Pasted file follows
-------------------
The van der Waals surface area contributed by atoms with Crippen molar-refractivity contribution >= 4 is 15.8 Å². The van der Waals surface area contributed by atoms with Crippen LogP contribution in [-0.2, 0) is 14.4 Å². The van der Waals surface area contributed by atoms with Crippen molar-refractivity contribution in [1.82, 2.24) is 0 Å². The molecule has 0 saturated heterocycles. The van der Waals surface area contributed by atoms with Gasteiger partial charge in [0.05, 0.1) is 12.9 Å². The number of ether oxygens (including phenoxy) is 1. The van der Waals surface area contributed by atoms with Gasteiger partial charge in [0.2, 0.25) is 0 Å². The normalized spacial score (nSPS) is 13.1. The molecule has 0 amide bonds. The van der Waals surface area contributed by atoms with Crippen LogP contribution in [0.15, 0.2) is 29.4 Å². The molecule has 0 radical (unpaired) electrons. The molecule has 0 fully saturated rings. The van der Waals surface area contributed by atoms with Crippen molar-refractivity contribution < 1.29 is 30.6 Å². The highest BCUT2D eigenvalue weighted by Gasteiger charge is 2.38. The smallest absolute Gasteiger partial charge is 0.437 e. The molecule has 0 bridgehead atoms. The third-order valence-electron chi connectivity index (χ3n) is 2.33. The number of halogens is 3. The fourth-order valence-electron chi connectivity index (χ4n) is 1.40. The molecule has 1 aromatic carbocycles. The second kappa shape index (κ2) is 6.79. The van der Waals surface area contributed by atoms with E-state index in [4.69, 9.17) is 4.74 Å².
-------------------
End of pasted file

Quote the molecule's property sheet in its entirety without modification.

The van der Waals surface area contributed by atoms with Crippen molar-refractivity contribution >= 4 is 15.8 Å². The van der Waals surface area contributed by atoms with Crippen LogP contribution in [-0.2, 0) is 14.4 Å². The van der Waals surface area contributed by atoms with Crippen molar-refractivity contribution in [1.82, 2.24) is 0 Å². The molecule has 0 saturated heterocycles. The van der Waals surface area contributed by atoms with Gasteiger partial charge in [0.05, 0.1) is 12.9 Å². The number of ether oxygens (including phenoxy) is 1. The van der Waals surface area contributed by atoms with Gasteiger partial charge in [0.2, 0.25) is 0 Å². The normalized spacial score (nSPS) is 13.1. The molecule has 0 amide bonds. The van der Waals surface area contributed by atoms with Crippen LogP contribution in [0.15, 0.2) is 29.4 Å². The molecule has 0 radical (unpaired) electrons. The molecule has 0 fully saturated rings. The van der Waals surface area contributed by atoms with Crippen molar-refractivity contribution < 1.29 is 30.6 Å². The highest BCUT2D eigenvalue weighted by Gasteiger charge is 2.38. The smallest absolute Gasteiger partial charge is 0.437 e. The molecule has 0 bridgehead atoms. The third-order valence-electron chi connectivity index (χ3n) is 2.33. The number of halogens is 3. The fourth-order valence-electron chi connectivity index (χ4n) is 1.40. The molecule has 1 aromatic carbocycles. The second kappa shape index (κ2) is 6.79. The van der Waals surface area contributed by atoms with E-state index in [4.69, 9.17) is 4.74 Å².